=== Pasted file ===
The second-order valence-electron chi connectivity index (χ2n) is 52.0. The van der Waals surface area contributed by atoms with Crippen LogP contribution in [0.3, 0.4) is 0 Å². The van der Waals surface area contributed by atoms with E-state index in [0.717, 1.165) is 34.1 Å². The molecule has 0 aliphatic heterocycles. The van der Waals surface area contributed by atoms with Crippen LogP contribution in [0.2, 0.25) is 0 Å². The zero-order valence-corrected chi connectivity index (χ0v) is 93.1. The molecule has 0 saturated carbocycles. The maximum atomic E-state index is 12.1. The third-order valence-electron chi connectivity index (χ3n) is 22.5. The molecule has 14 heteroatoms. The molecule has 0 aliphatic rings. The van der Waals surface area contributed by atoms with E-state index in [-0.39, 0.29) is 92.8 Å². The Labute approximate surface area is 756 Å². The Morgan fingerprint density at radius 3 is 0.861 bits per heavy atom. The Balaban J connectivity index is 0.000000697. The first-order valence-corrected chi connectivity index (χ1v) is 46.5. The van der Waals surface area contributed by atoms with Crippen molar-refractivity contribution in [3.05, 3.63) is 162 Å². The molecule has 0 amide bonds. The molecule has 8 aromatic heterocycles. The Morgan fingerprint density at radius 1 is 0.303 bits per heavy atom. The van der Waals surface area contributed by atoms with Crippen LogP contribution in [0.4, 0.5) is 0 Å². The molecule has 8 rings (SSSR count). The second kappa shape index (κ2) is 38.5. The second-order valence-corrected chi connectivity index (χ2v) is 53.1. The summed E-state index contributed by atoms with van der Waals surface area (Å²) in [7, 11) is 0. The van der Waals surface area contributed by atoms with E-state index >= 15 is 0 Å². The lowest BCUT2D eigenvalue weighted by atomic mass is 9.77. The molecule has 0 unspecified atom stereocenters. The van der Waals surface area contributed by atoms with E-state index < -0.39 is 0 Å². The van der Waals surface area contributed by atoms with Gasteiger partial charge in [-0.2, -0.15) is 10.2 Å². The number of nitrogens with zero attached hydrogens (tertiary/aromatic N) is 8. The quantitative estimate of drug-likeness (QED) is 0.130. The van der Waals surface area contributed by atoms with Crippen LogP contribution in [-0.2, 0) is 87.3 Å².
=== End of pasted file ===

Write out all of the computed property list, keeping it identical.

The second-order valence-electron chi connectivity index (χ2n) is 52.0. The van der Waals surface area contributed by atoms with Crippen LogP contribution in [0.3, 0.4) is 0 Å². The van der Waals surface area contributed by atoms with E-state index in [0.717, 1.165) is 34.1 Å². The molecule has 0 aliphatic heterocycles. The van der Waals surface area contributed by atoms with Crippen LogP contribution in [0.2, 0.25) is 0 Å². The zero-order valence-corrected chi connectivity index (χ0v) is 93.1. The molecule has 0 saturated carbocycles. The maximum atomic E-state index is 12.1. The third-order valence-electron chi connectivity index (χ3n) is 22.5. The molecule has 14 heteroatoms. The molecule has 0 aliphatic rings. The van der Waals surface area contributed by atoms with E-state index in [-0.39, 0.29) is 92.8 Å². The Labute approximate surface area is 756 Å². The Morgan fingerprint density at radius 3 is 0.861 bits per heavy atom. The Balaban J connectivity index is 0.000000697. The first-order valence-corrected chi connectivity index (χ1v) is 46.5. The van der Waals surface area contributed by atoms with Crippen molar-refractivity contribution in [3.05, 3.63) is 162 Å². The molecule has 0 amide bonds. The molecule has 8 aromatic heterocycles. The Morgan fingerprint density at radius 1 is 0.303 bits per heavy atom. The van der Waals surface area contributed by atoms with Crippen LogP contribution in [0.4, 0.5) is 0 Å². The molecule has 8 rings (SSSR count). The second kappa shape index (κ2) is 38.5. The second-order valence-corrected chi connectivity index (χ2v) is 53.1. The summed E-state index contributed by atoms with van der Waals surface area (Å²) in [7, 11) is 0. The van der Waals surface area contributed by atoms with E-state index >= 15 is 0 Å². The lowest BCUT2D eigenvalue weighted by atomic mass is 9.77. The molecule has 0 unspecified atom stereocenters. The van der Waals surface area contributed by atoms with E-state index < -0.39 is 0 Å². The van der Waals surface area contributed by atoms with Gasteiger partial charge in [-0.2, -0.15) is 10.2 Å². The number of nitrogens with zero attached hydrogens (tertiary/aromatic N) is 8. The quantitative estimate of drug-likeness (QED) is 0.130. The van der Waals surface area contributed by atoms with Crippen LogP contribution in [-0.2, 0) is 87.3 Å².